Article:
ILF-user Mary Laver travelled from her home on the edge of Newcastle-upon-Tyne to visit the party conference in Birmingham this week and lobby Conservative members on the closure plans.
She said the reaction of party members who she talked to about the coalition’s intention to close ILF next summer were surprised at the plans.
One police and crime commissioner pledged to contact each of the eight MPs in his area about the ILF closure.
Laver, who was sponsored by the disabled people’s organisation Inclusion London to attend the event, said: “The people I have spoken to have been very positive about what I have been saying and very surprised at the cuts that the government are making.”
ILF is a government-resourced trust which helps about 18,000 disabled people with the highest support needs to live independently, but the coalition plans to close it in June 2015 and pass the non-ring-fenced funding to local authorities.
Laver, who is working closely with Disabled People Against Cuts, is today (Thursday) sending prime minister David Cameron a letter, asking him to think again over the ILF closure.
In the letter she says: “At this moment in time, I am trying very hard to keep supporting you, but it is extremely difficult because of what is happening to disabled people under your government.”
She tells him that her future is “completely uncertain” and that the worry has caused her weight to drop from nine stone to six stone.
And she adds: “It’s not just the loss of the ILF that is causing me personal great concern. It’s lots of other things your government is doing to disabled people – the bedroom tax, cuts to council tax benefit, the evils of Atos and other private companies brought in to get people off the books.”
Laver was in the main conference hall to listen to Cameron deliver his main keynote speech to the party.
Although she was “very pleased” with most of what she heard, she was “extremely disappointed” that the prime minister failed to mention social care.
She said: “He touched on the NHS and I thought, ‘Here we go,’ but he didn’t touch on social care, he didn’t mention it at all… They do seem to keep side-stepping it.”
Meanwhile, the health secretary, Jeremy Hunt, made it clear that he wants to continue to move towards greater integration of health and social care, and a culture of “not just personal care but personal control”.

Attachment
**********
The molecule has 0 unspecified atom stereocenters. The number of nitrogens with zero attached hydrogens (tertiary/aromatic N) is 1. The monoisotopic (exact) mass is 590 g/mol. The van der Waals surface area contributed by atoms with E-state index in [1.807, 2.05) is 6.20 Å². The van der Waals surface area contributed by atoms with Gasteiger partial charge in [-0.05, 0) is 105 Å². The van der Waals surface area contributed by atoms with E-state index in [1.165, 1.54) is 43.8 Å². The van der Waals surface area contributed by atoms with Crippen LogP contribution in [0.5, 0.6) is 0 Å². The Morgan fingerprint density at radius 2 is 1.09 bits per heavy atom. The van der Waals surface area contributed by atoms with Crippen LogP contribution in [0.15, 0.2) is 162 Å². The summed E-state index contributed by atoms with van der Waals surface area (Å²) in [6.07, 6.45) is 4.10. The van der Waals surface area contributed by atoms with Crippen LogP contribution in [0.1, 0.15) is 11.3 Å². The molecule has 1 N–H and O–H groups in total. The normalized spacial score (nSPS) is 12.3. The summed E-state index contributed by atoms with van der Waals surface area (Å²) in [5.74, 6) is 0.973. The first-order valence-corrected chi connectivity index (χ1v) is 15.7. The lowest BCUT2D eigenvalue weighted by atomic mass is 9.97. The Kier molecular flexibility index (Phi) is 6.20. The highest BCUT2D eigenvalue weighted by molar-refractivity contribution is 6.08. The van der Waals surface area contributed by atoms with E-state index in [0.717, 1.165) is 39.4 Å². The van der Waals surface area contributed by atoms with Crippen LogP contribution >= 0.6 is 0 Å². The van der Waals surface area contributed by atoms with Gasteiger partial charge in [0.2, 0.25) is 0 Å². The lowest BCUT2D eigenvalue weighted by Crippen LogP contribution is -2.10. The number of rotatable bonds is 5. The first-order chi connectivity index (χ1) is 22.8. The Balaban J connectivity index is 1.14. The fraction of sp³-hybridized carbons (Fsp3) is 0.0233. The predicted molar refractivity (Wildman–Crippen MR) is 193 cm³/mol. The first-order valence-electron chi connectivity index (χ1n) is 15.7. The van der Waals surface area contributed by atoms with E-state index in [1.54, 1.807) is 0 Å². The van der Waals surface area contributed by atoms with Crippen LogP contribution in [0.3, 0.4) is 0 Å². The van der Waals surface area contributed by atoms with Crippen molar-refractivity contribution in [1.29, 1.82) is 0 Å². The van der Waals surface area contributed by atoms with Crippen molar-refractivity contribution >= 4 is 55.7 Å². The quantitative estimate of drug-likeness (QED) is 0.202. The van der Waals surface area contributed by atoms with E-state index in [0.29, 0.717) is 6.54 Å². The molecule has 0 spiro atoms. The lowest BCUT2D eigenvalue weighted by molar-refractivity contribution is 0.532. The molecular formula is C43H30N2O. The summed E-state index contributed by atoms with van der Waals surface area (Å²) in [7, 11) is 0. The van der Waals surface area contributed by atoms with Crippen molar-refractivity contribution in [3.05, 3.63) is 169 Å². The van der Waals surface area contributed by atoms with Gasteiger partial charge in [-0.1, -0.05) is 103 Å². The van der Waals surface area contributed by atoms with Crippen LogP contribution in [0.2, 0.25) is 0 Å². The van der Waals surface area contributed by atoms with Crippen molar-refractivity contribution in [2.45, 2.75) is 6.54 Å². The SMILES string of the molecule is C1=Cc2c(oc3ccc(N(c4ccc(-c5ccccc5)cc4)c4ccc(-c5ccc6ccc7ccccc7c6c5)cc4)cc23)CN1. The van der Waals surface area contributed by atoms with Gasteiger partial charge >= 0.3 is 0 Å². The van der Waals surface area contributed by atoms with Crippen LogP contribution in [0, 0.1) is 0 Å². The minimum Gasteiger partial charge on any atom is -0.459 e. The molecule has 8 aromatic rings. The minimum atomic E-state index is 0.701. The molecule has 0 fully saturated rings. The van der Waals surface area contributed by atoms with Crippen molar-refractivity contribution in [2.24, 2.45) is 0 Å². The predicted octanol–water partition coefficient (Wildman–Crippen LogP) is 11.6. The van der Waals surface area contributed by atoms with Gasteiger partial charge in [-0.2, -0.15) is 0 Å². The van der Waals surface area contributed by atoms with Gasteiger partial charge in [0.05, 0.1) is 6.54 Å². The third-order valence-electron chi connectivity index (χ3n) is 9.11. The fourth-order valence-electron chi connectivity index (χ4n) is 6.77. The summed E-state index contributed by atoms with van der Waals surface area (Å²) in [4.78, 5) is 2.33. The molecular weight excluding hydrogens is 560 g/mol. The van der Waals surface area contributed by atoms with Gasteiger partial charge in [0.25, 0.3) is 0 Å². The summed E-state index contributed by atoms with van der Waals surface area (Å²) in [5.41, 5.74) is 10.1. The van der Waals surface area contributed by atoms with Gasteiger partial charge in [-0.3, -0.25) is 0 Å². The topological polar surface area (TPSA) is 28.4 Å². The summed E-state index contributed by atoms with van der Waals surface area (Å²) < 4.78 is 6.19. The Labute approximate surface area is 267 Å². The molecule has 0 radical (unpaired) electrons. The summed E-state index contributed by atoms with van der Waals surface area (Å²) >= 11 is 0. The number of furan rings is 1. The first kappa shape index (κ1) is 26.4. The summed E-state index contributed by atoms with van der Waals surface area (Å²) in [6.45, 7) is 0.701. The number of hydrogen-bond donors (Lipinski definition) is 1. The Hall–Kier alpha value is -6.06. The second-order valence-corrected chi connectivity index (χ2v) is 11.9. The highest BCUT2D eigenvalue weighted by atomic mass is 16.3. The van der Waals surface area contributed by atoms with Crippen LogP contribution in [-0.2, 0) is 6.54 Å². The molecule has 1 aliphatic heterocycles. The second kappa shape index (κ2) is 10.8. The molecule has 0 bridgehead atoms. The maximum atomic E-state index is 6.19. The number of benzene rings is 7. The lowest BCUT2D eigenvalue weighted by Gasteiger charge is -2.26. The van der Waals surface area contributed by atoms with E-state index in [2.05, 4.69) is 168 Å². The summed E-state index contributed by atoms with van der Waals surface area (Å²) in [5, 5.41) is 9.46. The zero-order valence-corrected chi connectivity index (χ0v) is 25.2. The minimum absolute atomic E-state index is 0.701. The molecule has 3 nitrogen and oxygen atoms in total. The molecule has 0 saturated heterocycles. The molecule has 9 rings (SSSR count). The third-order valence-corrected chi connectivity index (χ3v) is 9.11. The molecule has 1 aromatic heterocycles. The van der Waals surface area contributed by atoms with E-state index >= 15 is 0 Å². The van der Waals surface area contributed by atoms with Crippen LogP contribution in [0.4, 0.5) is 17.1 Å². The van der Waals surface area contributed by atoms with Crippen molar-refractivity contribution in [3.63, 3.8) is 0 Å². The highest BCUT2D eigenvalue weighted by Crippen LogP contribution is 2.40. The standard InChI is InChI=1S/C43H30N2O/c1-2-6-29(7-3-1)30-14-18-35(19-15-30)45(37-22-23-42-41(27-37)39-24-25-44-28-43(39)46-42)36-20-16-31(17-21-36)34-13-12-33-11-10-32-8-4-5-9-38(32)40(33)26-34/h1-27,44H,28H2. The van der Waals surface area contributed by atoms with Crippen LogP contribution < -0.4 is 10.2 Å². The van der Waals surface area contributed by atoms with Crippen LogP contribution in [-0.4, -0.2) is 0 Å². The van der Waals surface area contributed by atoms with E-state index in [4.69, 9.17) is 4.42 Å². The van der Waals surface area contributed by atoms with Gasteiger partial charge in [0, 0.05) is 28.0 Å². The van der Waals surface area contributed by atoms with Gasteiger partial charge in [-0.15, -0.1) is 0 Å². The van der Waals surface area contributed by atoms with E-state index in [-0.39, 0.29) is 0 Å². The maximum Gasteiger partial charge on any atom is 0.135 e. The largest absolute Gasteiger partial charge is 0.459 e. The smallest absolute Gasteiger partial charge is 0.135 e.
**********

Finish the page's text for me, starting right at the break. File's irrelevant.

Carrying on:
He told a Care and Support Alliance fringe event that he was “extremely proud of the progress we have made in the last four years” on social care, including the new Care Act.
He pointed to new national eligibility criteria, which will mean “we can be confident of more consistency across the country”; the cap on care costs, which he said was “a very big step forward”; and measures taken to toughen up health and social care regulation, which have made it “the toughest inspection regime in the world”.
Hunt attacked the culture of short-term decision-making, which led to people being denied care and “ends up costing the NHS more in the end”.
Hunt was also forced to defend the government from accusations that its efforts to return people with learning difficulties from out-of-area assessment and treatment units to their own home communities had been “a complete failure”.
Kaliya Franklin, co-development lead of People First England, said there were now more people with learning difficulties institutionalised than there had been before the Winterbourne View abuse scandal that led to the government launching its action plan.
The action plan aimed to ensure that all people with learning difficulties staying in in-patient beds received “personalised care and support in appropriate community settings” no later than 1 June 2014.
But Franklin said this post-Winterbourne View project was now led by someone with no experience of working with disabled people, and she told Hunt that disabled people and carers should instead lead the way, “supported by the third sector, rather than the other way round”.
Hunt admitted that he was “not happy with the speed we have made dealing with that issue”.
He said: “It has turned out to be a lot more complex than we thought when we initially made that statement.”
He said delays were being caused by “a lot of clinical judgements that people cannot be returned back to the community”, and he added: “It is not straightforward to tell a doctor that their judgement is wrong.
“We are absolutely committed to doing it but we have to end up with the right outcome for very, very vulnerable people.”
2 October 2014